Posted by: africanpressorganization | 29 April 2009

Rio Tinto takes step towards transparency by publishing payments to governments

 

 


 

 

Rio Tinto takes step towards transparency by publishing payments to governments

 

LONDON, United-Kingdom, April 29, 2009/African Press Organization (APO)/ — Rio Tinto, the global mining company, has taken an important step towards transparency by voluntarily disclosing, for the first time, the total tax and royalty payments that it makes to 13 of the countries where it operates, Publish What You Pay (PWYP) said today.

Publish What You Pay is a global civil society coalition with over 300 member groups who work together for greater transparency in the oil, gas and mining industries. Revenue transparency is a crucial first step towards insuring that revenues from these industries are used properly to reduce poverty, not wasted or lost to corruption.

In an online supplement to its 2008 annual report, Rio Tinto has published its total tax and royalty payments to each of 13 countries where these payments totalled USD $10 million or more. In the 2007 supplement the company only disclosed this data by continent, not by country.

“We welcome this progressive step which shows recognition that more openness serves the enlightened-self interest of big corporations,” said Radhika Sarin, Publish What You Pay International Coordinator. “We would encourage Rio Tinto to go further next year and break down the different types of payments to each country, so that citizens of these countries can have a full picture of financial transfers to their governments by the company.”

In addition to these 13 countries, Rio Tinto also has investments in other countries – including Argentina, Ghana, Guinea and Zimbabwe – but did not break down the value of its payments to each of these countries in the 2008 supplement. Publish What You Pay urges Rio Tinto to disclose its payments to all the countries where it has investments, on a per-country basis.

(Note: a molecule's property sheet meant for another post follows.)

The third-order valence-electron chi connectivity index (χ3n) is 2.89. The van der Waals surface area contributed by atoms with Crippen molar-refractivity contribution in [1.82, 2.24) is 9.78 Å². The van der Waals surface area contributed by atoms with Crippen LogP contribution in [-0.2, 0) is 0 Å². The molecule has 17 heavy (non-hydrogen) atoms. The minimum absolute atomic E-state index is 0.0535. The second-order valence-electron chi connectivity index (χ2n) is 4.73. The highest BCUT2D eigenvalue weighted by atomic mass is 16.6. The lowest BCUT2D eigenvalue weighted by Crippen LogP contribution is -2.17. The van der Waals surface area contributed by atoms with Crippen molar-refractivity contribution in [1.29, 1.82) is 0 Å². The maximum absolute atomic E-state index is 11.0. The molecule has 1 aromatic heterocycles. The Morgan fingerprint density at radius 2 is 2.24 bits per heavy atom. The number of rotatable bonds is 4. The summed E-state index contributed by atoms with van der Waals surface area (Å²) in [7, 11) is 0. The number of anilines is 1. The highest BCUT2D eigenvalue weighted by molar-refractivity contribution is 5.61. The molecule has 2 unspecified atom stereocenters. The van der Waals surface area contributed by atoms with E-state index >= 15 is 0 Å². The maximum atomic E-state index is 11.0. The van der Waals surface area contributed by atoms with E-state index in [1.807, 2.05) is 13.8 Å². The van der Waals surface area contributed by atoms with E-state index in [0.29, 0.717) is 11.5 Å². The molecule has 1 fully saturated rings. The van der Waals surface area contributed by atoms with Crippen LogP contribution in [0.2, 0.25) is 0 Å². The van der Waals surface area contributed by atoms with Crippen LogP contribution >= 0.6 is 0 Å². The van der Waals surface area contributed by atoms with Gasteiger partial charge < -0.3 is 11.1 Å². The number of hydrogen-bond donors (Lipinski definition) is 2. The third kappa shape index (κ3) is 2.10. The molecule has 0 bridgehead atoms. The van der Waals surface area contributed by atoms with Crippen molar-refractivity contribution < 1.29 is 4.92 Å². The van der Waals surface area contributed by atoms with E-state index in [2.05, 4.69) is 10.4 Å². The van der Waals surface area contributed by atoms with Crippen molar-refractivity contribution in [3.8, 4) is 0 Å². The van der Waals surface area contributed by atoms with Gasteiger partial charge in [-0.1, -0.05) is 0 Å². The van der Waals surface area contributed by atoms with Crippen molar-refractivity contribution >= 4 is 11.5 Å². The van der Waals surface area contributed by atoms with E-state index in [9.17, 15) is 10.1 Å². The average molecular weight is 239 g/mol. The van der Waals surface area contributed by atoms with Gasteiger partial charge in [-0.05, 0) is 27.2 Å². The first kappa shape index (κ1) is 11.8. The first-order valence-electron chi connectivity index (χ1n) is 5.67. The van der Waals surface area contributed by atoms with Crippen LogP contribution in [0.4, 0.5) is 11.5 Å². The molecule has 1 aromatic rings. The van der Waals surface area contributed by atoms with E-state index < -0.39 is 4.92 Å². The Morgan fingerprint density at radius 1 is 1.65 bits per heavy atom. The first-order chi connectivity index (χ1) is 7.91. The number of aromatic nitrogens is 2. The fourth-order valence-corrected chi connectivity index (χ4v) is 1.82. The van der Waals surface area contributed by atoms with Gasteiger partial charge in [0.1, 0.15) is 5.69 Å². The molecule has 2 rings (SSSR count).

Rio Tinto joins a small number of major oil and mining companies, such as Norway’s StatoilHydro, Canada’s Talisman Energy and US-based Newmont Mining Corporation, which disclose information about revenue payments that they make to governments on a per-country basis. Unfortunately, many of the biggest extractive companies do not publish such data, claiming obstacles such as “contract confidentiality”, a nebulous concept that is often cited as a reason for keeping payments secret.

Soon to be introduced in the United States Congress, the Extractive Industries Transparency Disclosure Act (EITDA) would require all companies registered with the U.S. Securities and Exchange Commission to publish how much they pay each government for oil, gas and minerals. The EITDA would apply to American and foreign companies including 9 out of ten of the biggest international oil companies and 8 out of ten of the top mining firms.

“Because not all companies are willing to voluntarily publish their payments to governments, there need to be industry-wide rules and regulations such as the EITD Act,” said Sarin. “Companies like Rio Tinto are showing that far from being bad for business, greater openness is likely to improve a company’s reputation, credibility and ultimately its profit margin.”

Media contact:
Joseph Williams, Information and Advocacy Officer
+44 7775 751 170 (mobile)
+44 20 7031 1616
jwilliams@publishwhatyoupay.org

 

 

SOURCE 

Publish What You Pay (PWYP)


 


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